- Once all the pieces have been rolled out, take 4 ropes and form a braid. Twist the braid ends and fold them under to ensure the braid does not unravel.
- Take another 3 pieces and form those into a braid. Twist the braid ends and fold them under to ensure the braid does not unravel.
- Take the remaining two pieces and twist them together being sure to pinch the ends so that the twist does not come undone.
- Place the three braids on a parchment-lined baking sheet and cover with a cloth. Let rise for an hour in a warm place.
- Preheat the oven to 350 degrees F. and place a rack in the centre of the oven.
- When your ready to bake the braids, take the largest braid and place it in the centre of a parchment-lined baking sheet. Flatten it slightly with your hands.
- Take the second largest braid and place it on top of the first braid. Flatten it slightly with your hands to ensure that the braids are firmly in place.
- Top with the smallest braid and once again flatten with your hands.
- Combine the egg and water in a dish to form an egg wash. Generously brush the VÃ¡noÄka with the egg wash and sprinkle with a few more sliced almonds if you have them.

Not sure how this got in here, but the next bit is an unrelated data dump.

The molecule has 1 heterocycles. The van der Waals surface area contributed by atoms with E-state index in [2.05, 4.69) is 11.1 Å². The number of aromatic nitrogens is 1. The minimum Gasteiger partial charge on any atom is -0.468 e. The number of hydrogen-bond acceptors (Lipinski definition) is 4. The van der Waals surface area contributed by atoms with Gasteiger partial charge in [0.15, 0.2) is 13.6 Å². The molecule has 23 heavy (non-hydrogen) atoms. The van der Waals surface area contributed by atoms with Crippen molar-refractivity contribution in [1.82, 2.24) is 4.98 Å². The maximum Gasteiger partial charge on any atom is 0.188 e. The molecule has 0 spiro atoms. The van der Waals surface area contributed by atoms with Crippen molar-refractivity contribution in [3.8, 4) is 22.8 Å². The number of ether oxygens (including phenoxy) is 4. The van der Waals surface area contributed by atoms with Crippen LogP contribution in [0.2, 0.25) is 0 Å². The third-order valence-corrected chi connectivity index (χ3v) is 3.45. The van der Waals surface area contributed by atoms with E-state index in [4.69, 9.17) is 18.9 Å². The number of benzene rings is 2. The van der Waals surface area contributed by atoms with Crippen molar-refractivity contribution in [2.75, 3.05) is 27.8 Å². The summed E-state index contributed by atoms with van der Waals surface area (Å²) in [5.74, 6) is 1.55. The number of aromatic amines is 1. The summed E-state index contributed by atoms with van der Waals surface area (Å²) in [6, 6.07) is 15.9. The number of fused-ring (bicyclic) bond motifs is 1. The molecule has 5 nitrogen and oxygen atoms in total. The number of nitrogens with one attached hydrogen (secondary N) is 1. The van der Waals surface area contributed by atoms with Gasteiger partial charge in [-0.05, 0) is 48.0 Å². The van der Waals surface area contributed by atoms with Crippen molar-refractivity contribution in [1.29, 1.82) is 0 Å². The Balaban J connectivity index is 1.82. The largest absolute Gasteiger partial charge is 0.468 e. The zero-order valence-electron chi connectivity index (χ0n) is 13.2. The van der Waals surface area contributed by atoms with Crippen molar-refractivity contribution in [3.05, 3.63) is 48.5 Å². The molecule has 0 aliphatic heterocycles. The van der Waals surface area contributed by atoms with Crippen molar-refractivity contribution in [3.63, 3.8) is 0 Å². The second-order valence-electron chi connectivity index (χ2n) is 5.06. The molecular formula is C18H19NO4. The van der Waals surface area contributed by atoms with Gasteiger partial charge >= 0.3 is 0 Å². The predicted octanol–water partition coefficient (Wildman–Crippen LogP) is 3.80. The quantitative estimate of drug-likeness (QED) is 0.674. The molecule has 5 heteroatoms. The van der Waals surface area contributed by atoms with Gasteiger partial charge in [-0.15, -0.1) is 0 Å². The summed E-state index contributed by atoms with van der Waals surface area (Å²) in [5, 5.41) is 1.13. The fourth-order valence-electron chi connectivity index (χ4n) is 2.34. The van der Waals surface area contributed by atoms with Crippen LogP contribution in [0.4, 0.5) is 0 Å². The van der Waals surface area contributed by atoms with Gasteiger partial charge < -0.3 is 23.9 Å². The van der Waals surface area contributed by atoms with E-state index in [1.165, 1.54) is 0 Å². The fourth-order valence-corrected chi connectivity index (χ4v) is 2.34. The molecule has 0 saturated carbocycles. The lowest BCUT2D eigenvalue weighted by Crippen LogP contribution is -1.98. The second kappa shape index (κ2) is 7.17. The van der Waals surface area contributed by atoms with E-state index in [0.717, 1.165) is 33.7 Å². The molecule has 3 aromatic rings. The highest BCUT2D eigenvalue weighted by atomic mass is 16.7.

- If you’re worried about the braids tipping over, you can insert wooden skewers in the VÃ¡noÄka to keep it in place.
- In my oven, the VÃ¡noÄka took about an hour and 15 minutes to bake. It was deeply golden when I took it out of the oven. I had to use skewers part way through as I noticed that the braids were beginning to tip a bit.
- Place the VÃ¡noÄka on a wire rack to cool completely. Once cool, slice into the bread and enjoy!
Note: The bread should be stored at room temperature, tightly wrapped in plastic or sealed in a large plastic bag. The bread will stay fresh for 2 to 3 days. Stale bread can be used for French toast or in a bread pudding.
This isn’t exactly an easy bread to make and I had to do some guessing as the original recipe wasn’t the clearest. But if you want to give it a try, it’s worth it. In future, were I to bake it again, I don’t think I’d layer the braids. I’d just form 2 larger braids and bake them separately.